Vegetarianism and Virtue: Does Consequentialism Demand Too Little?

Social Theory and Practice 28 (1):135-156 (2002)
Abstract
"Nobis argues that Singer's consequentialist approach is inadequate for defending the moral obligation to become a vegetarian or vegan. The consequentialist case rests on the idea that being a vegetarian or vegan maximizes utility -- the fewer animals that are raised and killed for food, the less suffering. Nobis argues that this argument does not work on an individual level -- my becoming a vegetarian makes no difference to the overall utility of reducing animal suffering in a context of a huge industry and market unaffected by my actions. Nobis merges the insights of virtue ethics with consequentialism to argue that individuals can bring about more goodness if they have the virtues of compassion, care, and sensitivity to unnecessary cruelty and suffering. If one ought to be compassionate, sensitive to cruelty, resist injustice, and be morally integrated, then, Nobis argues, one ought to be a vegetarian or vegan.".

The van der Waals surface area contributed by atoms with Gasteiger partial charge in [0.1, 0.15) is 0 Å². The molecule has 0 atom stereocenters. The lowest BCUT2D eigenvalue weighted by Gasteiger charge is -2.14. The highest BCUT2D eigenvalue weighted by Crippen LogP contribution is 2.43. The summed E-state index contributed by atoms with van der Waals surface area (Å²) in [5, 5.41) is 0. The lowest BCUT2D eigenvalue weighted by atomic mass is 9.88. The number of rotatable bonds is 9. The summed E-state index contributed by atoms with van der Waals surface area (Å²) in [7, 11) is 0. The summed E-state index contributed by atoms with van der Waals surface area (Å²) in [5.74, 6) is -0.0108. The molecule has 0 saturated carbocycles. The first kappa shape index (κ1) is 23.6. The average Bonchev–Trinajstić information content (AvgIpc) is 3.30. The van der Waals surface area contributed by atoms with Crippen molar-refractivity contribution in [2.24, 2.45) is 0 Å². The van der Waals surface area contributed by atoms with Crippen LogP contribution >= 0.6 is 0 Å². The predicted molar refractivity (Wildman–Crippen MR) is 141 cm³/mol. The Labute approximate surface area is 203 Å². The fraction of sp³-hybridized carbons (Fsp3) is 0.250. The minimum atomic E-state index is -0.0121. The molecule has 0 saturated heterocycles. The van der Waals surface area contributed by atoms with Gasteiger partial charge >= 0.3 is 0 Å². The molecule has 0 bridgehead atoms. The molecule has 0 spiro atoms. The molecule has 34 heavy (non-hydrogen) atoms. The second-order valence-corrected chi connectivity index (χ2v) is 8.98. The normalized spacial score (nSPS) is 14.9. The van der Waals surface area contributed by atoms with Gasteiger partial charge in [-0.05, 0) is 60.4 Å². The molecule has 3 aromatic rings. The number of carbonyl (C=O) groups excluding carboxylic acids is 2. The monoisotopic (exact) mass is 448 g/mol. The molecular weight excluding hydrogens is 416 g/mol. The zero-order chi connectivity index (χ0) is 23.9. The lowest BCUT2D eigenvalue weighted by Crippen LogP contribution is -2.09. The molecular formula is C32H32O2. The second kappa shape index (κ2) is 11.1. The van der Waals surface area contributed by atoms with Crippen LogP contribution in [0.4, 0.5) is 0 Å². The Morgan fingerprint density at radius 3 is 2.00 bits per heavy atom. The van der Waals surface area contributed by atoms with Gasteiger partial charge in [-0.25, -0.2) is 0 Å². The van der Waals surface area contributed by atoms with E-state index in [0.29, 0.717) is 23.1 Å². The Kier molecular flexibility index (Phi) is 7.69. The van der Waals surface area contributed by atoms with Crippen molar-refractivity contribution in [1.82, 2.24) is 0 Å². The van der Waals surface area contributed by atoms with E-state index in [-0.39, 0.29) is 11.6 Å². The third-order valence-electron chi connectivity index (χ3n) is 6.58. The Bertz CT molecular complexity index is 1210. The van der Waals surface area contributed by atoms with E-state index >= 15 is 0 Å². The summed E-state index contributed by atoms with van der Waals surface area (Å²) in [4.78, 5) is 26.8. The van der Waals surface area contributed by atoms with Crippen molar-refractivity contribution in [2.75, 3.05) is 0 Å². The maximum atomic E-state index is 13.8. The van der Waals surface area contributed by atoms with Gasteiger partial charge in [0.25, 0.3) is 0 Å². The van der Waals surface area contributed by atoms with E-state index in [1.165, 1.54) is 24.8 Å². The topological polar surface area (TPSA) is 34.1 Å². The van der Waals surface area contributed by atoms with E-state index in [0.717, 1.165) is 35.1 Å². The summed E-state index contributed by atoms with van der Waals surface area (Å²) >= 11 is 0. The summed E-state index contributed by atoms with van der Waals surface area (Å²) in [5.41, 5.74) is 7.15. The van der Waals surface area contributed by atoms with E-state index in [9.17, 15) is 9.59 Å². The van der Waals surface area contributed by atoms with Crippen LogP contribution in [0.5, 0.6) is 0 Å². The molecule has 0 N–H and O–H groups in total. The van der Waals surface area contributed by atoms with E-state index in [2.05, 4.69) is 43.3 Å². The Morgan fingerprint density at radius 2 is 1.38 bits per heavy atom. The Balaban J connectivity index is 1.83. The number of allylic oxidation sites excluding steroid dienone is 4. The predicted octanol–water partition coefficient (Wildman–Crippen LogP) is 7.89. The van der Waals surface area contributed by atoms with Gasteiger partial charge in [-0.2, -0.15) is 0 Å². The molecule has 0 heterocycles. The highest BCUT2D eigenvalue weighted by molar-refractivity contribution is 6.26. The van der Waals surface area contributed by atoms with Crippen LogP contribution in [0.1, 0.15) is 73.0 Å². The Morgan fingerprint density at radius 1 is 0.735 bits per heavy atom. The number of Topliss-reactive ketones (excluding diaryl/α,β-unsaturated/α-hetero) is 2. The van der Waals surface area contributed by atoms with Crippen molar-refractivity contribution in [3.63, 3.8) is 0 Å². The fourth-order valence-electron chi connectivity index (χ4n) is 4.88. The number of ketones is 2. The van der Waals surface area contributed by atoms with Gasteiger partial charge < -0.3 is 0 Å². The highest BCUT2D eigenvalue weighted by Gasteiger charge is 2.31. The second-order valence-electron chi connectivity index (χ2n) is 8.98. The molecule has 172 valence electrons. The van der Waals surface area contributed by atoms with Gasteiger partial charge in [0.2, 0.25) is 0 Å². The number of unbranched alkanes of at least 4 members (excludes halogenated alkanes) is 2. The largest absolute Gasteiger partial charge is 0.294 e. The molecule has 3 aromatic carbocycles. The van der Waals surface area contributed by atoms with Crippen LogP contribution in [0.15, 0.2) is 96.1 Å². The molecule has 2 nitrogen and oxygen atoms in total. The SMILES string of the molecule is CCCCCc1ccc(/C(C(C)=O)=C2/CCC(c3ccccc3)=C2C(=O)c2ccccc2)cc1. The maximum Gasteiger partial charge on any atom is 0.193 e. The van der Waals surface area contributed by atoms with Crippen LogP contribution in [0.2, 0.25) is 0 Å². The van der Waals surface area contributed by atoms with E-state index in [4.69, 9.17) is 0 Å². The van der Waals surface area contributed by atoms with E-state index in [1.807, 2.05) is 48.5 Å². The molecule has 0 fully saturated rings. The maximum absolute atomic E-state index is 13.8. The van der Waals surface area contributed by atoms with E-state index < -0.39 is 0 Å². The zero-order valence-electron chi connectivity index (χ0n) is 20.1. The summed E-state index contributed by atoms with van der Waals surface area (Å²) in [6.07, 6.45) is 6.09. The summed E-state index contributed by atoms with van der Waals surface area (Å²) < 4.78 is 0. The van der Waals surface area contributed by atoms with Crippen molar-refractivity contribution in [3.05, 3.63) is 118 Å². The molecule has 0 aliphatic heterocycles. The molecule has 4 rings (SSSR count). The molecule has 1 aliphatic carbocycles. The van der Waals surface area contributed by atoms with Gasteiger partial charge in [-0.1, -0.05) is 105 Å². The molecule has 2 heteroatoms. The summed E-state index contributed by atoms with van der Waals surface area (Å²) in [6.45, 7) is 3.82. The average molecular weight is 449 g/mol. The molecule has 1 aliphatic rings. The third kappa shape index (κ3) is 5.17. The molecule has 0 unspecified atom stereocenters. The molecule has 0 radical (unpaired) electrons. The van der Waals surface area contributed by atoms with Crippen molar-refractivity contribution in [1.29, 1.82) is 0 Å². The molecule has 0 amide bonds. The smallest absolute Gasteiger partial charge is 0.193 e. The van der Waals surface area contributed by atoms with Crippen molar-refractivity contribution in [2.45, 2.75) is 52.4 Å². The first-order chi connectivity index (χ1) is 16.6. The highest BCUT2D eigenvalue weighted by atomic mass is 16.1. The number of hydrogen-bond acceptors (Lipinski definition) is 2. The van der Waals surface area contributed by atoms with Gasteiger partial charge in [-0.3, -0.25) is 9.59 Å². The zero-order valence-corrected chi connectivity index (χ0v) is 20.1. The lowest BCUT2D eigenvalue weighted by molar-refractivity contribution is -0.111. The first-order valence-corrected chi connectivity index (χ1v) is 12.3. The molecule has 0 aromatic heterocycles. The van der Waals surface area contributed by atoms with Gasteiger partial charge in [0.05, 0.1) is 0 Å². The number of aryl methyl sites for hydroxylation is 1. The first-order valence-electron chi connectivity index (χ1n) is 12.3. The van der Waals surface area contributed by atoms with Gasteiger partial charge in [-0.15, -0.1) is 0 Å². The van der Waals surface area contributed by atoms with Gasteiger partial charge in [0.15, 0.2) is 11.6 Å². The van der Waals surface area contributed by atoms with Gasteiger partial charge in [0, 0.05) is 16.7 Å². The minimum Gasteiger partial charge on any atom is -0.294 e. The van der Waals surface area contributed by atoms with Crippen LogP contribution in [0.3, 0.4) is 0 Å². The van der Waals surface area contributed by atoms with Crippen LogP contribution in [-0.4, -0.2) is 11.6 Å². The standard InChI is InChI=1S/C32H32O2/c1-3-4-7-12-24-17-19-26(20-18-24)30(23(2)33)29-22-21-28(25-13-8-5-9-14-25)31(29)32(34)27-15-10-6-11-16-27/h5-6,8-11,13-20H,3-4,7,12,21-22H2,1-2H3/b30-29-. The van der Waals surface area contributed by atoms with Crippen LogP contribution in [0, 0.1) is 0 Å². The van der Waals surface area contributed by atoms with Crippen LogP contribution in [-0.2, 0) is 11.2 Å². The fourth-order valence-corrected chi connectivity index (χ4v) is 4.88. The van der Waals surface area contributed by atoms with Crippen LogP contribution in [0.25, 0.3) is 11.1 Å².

Keywords Applied Philosophy  Social and Political Philosophy
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ISBN(s) 0037-802X
DOI 10.5840/soctheorpract20022816
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Citations of this work BETA
Climate Change and Causal Inefficacy: Why Go Green When It Makes No Difference?James Garvey - 2011 - Royal Institute of Philosophy Supplement 69:157-174.
Virtues and Animals: A Minimally Decent Ethic for Practical Living in a Non-Ideal World.Cheryl Abbate - 2014 - Journal of Agricultural and Environmental Ethics (6):1-23.

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